2. Normative supervision and reflection of the ban mode

In recent years, for the fields of virtual currency trading and ICO, the regulatory documents issued by China's central financial regulatory agencies for the blockchain field are mostly limited to risk warning or ban mode. However, since the beginning of 2018, a large number of blockchain financing projects in China have continued to channel their financing to Chinese citizens through “going out to sea”. Undisclosed financing projects to unspecified Chinese citizens. The project sponsors transfer social funds abroad through illegal activities. Such funds do not need to be transferred in the form of bank accounts or third-party payments, which greatly increases the difficulty of supervision and tracking of such violations by the regulatory authorities, and is one of the implementation dilemmas of the current relevant regulatory policies. Some researchers pointed out that based on the characteristics of blockchain finance, the legal rights of consumers of virtual currency transactions, such as the right to know, fair trade, property security and claims, are easily infringed. [42]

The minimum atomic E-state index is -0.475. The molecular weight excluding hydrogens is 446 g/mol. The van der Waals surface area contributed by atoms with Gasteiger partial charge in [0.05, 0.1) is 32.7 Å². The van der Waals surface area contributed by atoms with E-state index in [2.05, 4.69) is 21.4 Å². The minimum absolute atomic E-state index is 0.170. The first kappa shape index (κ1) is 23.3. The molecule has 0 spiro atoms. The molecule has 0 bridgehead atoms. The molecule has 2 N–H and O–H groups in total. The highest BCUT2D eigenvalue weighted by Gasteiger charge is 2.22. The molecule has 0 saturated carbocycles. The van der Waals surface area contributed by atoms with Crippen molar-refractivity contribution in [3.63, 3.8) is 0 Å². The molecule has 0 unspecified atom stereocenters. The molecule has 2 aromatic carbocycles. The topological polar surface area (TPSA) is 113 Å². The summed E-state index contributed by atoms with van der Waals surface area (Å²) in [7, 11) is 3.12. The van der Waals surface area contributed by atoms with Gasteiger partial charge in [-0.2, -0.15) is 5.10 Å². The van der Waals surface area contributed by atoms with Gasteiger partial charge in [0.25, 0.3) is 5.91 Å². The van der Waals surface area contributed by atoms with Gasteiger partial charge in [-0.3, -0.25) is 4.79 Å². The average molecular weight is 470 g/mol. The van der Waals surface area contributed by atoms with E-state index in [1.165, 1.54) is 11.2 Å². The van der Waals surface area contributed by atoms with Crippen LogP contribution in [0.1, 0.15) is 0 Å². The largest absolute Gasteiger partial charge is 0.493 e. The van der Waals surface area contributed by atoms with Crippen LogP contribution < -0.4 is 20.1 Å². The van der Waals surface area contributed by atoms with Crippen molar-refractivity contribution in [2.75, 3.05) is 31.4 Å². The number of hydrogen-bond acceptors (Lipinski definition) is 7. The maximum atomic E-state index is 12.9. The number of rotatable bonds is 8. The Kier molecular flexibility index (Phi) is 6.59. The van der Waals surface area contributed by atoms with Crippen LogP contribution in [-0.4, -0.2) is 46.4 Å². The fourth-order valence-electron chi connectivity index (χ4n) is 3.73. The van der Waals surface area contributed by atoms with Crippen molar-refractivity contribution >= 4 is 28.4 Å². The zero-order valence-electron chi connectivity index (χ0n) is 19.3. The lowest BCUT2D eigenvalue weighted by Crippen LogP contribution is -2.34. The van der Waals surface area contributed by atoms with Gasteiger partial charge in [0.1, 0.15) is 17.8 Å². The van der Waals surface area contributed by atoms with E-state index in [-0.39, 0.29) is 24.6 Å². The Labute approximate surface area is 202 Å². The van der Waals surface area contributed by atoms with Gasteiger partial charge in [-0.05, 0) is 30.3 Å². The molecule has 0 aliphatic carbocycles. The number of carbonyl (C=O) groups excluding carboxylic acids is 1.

In general, China's normative documents involving blockchains have jumped from the previous regulatory gap to the ban mode. The regulatory policies are extremely characterized and have a large negative effect, which has a certain impact on the blockchain enterprises. As the researchers say, this kind of fence-free and sport-style supervision that is not predictable and completely dependent on administrative orders is not only not conducive to financial technology innovation and consumer protection, even for the prevention and resolution of major financial institutions. The realization of the value pursuit of risk is also obviously unfavorable. [43] These normative documents indicate the contradictory mentality of the regulators. On the one hand, they hope to promote the industry to grasp the trend of technological development, and on the other hand, they are deeply worried about the risks of the industry. The attention of regulators to financial security first translates into the pursuit of financial security only and negatively affects industry development. The current regulatory policy of the ban mode is simply and violently rushing virtual currency transactions and ICOs abroad, but these services are essentially supported by the technical characteristics of blockchain-to-point cross-border circulation and are still widespread in mainland China. The domestic financial risks and social problems brought by the blockchain are inconsistent.